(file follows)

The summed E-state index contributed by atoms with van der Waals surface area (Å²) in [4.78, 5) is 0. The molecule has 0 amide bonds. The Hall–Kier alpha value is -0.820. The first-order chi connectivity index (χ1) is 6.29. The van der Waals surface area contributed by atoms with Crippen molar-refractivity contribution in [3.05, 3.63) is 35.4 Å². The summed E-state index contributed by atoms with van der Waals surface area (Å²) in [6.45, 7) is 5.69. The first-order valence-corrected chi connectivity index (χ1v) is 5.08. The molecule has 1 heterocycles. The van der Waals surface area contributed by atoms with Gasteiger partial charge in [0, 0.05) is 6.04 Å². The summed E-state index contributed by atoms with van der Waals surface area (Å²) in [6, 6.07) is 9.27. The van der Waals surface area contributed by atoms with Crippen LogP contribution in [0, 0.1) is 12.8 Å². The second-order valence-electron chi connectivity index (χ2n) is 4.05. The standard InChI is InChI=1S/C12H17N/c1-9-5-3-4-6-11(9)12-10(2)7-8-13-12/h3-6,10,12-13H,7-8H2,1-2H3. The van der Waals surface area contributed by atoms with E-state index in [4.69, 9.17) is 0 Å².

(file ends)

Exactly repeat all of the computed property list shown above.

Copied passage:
The summed E-state index contributed by atoms with van der Waals surface area (Å²) in [4.78, 5) is 0. The molecule has 0 amide bonds. The Hall–Kier alpha value is -0.820. The first-order chi connectivity index (χ1) is 6.29. The van der Waals surface area contributed by atoms with Crippen molar-refractivity contribution in [3.05, 3.63) is 35.4 Å². The summed E-state index contributed by atoms with van der Waals surface area (Å²) in [6.45, 7) is 5.69. The first-order valence-corrected chi connectivity index (χ1v) is 5.08. The molecule has 1 heterocycles. The van der Waals surface area contributed by atoms with Gasteiger partial charge in [0, 0.05) is 6.04 Å². The summed E-state index contributed by atoms with van der Waals surface area (Å²) in [6, 6.07) is 9.27. The van der Waals surface area contributed by atoms with Crippen LogP contribution in [0, 0.1) is 12.8 Å². The second-order valence-electron chi connectivity index (χ2n) is 4.05. The standard InChI is InChI=1S/C12H17N/c1-9-5-3-4-6-11(9)12-10(2)7-8-13-12/h3-6,10,12-13H,7-8H2,1-2H3. The van der Waals surface area contributed by atoms with E-state index in [4.69, 9.17) is 0 Å².